using rewards, as they can get out of control and
make or break student success. [You can also
spend money needlessly.]
Praise and Reward Student Success
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Ask classroom teacher to recognize
student success.
Give genuine praise and respect to
student for accomplishment.
Ask classroom teacher to call home
with a “good” report on success.
Recognize student accomplishment
in front of student’s peers.
What are your expectations?
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To build a relationship with students;
To make math more concrete and less
abstract;
To teach based on student data and
needs;
To reach students who can succeed,
with your help.
Questions?
Jot down your questions to ask at
the training.
Do you still want to be a teacher?
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If you have separated fact from reality,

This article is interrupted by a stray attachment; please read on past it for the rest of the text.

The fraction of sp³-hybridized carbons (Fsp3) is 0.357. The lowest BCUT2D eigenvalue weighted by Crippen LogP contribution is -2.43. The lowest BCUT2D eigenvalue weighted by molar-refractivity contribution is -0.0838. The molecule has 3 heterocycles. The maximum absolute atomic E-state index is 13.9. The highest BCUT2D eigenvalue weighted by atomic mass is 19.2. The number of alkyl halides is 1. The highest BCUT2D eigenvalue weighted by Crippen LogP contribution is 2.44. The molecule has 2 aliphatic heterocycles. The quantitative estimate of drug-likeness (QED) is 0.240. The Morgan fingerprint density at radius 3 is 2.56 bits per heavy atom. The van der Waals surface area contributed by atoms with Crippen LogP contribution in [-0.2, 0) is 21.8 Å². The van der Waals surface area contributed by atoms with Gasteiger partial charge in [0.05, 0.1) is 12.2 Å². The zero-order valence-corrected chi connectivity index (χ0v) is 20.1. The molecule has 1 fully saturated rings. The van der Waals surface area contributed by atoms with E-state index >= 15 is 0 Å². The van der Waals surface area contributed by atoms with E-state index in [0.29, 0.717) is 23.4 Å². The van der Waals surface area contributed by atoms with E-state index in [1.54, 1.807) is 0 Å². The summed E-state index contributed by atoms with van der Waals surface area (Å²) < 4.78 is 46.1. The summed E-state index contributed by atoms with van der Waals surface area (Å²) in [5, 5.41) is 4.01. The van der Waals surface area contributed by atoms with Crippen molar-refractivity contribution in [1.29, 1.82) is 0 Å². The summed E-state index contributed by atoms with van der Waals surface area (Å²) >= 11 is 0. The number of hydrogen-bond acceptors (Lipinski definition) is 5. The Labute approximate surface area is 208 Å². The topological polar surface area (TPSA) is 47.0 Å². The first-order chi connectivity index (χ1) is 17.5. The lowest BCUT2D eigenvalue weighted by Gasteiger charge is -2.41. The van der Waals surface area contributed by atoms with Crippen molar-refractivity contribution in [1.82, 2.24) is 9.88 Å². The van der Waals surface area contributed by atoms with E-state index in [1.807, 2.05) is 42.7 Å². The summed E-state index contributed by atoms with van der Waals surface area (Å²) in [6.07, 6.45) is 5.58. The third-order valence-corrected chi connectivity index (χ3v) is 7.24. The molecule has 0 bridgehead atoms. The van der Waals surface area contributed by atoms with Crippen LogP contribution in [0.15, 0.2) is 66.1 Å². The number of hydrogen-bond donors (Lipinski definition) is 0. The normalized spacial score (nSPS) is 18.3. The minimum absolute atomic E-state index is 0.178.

understood data and student needs and still
hear a calling, then you are ready for
spending time with real students who need
your help.
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You are ready to tutor…with vision.
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Sign up for face-to-face training, date TBA.
Keeping track of field experiences
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Refer to the ACC Observation/Field
Experience packet and complete 16 hours of
service in the fall.
Contact Sharon Duncan or Abel Villarreal
about tutoring, volunteering, and training.
When you visit schools, be a “fly on the
wall” and thank teachers and school
secretaries for the opportunity to visit their
school. Networking this way will help
increase your chances of employment and
help you focus on the campuses where you
feel most comfortable.